Readin' someone else's mail

 Here is a picture of me and Clyde Jones my favourite Outsider Artist from Byno, NC. Also a pic of my favourite painting hanging over my bed of two snakes with Buckhorn nut eyes by Clyde. Romantic ain't I?  Sorry Baryshnikov I have a Clyde and you don't.  I got this painting for driving Clyde to the gas station for gas for his lawnmower and thanks to my friend Fred Johnston for asking for me. Fred read Clyde's mail because he can't read. 

Mr. K fired my gas kiln on Sunday full of his Covid crazy abstract impressionist jugs, mugs and one offs. He has a real job and can't come till Saturday for the unload. The kiln is cool and I've looked at the kiln several times and thought oh I should just have a peak. No,  that is like reading someone else's mail, opening someone else's Christmas present and I won't do that. There is information in the kiln that is private to Mr. K. It will excite or disappoint. It's personal. 

When I fire with my crew there would be a mutiny on the Bounty if I unloaded the kiln without them. It's their work and their labour so I get it. I am so religious about this I have never gone into a woman's purse even when told to. I take the purse to them. A person needs to have a private space. 


and Responsibility 

Some Americans seem to believe that "freedom" means having no responsibility to other people and creatures

—even in the face of the fact that thousands of people have responsibly cooperated to build their roads, grow their food, make their medicine, sew their clothes, provide them with water, electricity, and garbage service, give them jobs, create their entertainment, and sustain their internet. Rob Brezney


Anonymous said…
Hold your friends close.

artist collectives tend to be smallish groups of two to eight artists who produce work, either collaboratively or as individuals toward exhibiting together in gallery shows or public spaces. Often an artist collective will maintain a collective space, for exhibiting or as workshop or studio facilities.

If you can't get together find a nice on-line artist collective.
Anonymous said…
Never discount your friends, Brezey got it right. Collaborating and respecting them is important, especially in today’s environment. Wouldn’t it be nice to rewrite the past into something better? We can’t though, honor them they maybe the most important thing you have. Honor life, sad to know people are still illiterate in the states.
Anonymous said…

𝘩𝘦/𝘡𝘩𝘦𝘺 𝕑𝕠π•₯π•₯𝕖𝕣π•ͺ π•’π•Ÿπ•• π•—π•šπ•Ÿπ•– 𝕓𝕦𝕝𝕝𝕀𝕙π•₯π•₯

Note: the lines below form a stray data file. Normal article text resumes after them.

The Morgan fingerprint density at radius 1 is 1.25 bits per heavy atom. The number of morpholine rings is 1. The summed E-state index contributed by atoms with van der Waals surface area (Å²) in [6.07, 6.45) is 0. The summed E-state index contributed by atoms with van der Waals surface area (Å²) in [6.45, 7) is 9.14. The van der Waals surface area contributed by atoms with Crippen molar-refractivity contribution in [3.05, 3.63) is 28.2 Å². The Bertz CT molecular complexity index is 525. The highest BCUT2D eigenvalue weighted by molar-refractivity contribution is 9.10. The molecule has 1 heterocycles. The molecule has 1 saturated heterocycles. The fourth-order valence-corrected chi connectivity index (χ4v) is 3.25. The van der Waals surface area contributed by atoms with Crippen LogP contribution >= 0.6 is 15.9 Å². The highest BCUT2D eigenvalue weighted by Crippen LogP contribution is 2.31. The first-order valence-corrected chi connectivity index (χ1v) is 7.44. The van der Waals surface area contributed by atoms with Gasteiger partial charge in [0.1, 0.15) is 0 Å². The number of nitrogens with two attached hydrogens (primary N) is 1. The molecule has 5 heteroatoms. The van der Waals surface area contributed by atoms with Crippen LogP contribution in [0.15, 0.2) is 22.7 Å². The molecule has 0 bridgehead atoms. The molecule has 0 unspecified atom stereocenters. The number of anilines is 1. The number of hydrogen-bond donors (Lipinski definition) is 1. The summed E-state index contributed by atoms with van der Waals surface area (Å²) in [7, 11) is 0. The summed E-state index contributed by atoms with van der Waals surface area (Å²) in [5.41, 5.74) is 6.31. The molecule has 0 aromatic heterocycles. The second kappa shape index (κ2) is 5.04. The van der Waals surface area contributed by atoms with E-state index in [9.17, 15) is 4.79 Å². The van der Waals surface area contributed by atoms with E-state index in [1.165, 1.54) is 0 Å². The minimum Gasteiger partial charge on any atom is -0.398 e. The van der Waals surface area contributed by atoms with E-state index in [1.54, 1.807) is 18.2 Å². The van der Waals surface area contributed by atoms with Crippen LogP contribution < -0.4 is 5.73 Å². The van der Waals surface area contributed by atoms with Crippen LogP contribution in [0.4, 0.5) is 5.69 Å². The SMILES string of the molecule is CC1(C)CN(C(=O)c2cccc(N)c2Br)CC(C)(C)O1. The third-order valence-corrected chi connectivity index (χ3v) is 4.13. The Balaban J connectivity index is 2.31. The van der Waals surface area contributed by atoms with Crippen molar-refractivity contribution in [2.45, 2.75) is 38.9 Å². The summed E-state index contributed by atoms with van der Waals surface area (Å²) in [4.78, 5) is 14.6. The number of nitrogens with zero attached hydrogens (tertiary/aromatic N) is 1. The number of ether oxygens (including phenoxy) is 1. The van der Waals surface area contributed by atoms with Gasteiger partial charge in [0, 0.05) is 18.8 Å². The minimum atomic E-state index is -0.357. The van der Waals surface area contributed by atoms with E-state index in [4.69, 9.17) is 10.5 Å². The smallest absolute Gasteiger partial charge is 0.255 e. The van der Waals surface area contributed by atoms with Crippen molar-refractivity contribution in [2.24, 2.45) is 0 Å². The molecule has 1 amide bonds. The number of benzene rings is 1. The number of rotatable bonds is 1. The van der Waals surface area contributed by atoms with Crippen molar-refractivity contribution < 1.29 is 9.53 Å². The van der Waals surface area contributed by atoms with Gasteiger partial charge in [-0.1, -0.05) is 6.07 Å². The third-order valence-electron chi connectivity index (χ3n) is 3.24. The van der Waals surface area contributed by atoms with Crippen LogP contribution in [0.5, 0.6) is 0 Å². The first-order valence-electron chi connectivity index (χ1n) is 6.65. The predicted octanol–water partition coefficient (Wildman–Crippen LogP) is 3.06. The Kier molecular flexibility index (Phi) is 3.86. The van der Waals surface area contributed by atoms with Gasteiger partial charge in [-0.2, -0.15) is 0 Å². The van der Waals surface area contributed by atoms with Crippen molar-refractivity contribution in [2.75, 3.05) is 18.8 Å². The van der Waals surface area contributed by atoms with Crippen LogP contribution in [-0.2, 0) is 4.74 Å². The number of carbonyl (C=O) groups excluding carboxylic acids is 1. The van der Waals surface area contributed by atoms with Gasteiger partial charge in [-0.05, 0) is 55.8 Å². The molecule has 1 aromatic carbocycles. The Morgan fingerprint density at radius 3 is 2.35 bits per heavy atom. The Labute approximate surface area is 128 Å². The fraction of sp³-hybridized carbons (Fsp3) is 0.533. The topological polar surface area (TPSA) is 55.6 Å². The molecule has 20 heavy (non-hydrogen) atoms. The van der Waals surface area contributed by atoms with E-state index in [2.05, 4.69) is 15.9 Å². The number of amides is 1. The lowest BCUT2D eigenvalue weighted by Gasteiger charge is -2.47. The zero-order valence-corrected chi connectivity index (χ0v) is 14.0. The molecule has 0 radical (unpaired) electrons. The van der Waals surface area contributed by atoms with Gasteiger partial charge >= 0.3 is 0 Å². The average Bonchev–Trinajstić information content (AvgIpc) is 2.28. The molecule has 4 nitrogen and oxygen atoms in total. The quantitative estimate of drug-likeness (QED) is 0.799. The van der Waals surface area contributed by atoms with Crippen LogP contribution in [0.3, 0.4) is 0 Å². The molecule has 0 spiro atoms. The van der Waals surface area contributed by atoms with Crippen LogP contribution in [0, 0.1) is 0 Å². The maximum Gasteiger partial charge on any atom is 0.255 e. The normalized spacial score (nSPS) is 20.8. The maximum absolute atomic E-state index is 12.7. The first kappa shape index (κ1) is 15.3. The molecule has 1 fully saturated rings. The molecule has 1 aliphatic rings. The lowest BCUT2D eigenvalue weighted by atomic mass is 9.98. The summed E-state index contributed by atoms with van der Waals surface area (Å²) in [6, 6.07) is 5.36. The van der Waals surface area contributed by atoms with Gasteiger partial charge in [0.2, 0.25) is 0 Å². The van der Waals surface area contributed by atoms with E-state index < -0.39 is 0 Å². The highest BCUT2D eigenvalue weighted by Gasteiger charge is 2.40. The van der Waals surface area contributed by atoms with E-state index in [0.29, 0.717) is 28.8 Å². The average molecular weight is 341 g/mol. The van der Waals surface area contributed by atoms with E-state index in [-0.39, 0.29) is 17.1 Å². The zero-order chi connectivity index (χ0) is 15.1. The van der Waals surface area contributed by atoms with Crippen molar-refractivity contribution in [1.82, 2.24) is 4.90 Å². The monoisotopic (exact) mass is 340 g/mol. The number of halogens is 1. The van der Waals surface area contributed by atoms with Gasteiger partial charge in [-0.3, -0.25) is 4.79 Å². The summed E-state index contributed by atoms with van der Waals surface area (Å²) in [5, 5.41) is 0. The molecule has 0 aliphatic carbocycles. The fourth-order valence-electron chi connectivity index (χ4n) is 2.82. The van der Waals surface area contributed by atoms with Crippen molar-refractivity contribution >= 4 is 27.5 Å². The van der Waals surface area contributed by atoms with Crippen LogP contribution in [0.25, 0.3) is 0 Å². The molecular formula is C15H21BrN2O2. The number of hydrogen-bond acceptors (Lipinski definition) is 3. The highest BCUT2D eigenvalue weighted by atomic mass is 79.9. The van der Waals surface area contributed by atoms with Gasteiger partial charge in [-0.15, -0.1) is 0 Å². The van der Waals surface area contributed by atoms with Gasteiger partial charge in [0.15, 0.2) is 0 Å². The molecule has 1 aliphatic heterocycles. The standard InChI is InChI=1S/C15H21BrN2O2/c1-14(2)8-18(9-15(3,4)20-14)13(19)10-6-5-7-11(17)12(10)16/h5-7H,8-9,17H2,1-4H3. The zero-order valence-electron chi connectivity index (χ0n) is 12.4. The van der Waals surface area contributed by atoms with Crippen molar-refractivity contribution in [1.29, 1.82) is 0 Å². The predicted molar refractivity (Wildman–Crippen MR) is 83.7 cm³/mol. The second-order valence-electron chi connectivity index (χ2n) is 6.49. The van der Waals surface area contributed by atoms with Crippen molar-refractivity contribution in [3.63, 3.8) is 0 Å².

π•₯𝕙𝕖 𝕨𝕖𝕓𝕀π•₯𝕠𝕣𝕖 π•šπ•€ π• π•‘π•–π•Ÿ.

Take your great pottery and ceramics to the people, get on-line.
Anonymous said…
Fredrik Andersson

He/They πŸ–
Queer Artist in London.
Independent ceramics

There are more opportunities when you diversify.
Anonymous said…
Character can be defined as the sum of qualities that defines a person including a person’s intellect, thoughts, ideas, motives, intentions, temperament, judgment, behavior, imagination, perception, emotions, loves, and hates. The balance of these components within each person’s soul and the way one predominates over others is what makes a person’s character unique and sets individuals apart.

Character is also defined in how your habits, motives, and thoughts relate to morality. It can be further defined as your moral self and referred to as a moral structure—something you build through virtuous behavior.

Character should be the foundation of every one’s life. Above all, the choices you make are evident in the way you conduct yourself. Character encompasses a person’s nature and temperament, and it weaves these into the strong, well-constructed fabric of a fully moralized adult individual.

Two factors, moral discipline and our response to situations, play important roles in everyday conduct.
• Moral discipline—To do the right thing is very difficult when you consider all the circumstances at hand and variables that play into how you respond.

• Your response to situations—This is the single greatest influence on our character that we have ultimate power over. Many factors, some beyond our control, play a role in molding our character, but the test of a person’s character is whether he holds to his moral principles and treats others with kindness and respect always.

ask yourself the following questions:
• How will the outcome or result of this action affect the person I am directing it towards?
• How will the outcome or result of this decision reflect on me and can I be happy that I chose this action. Is it okay to inflict pain?

Ten Important Traits That Will Support Your Quest for Character
1. Be honest. Tell the truth; be sincere; don't mislead or withhold key information in relationships of trust; don't steal or take credit for the work of others.
2. Demonstrate integrity. Stand up for your beliefs about right and wrong; be your best self; resist social pressure to do the wrong thing for the right reason.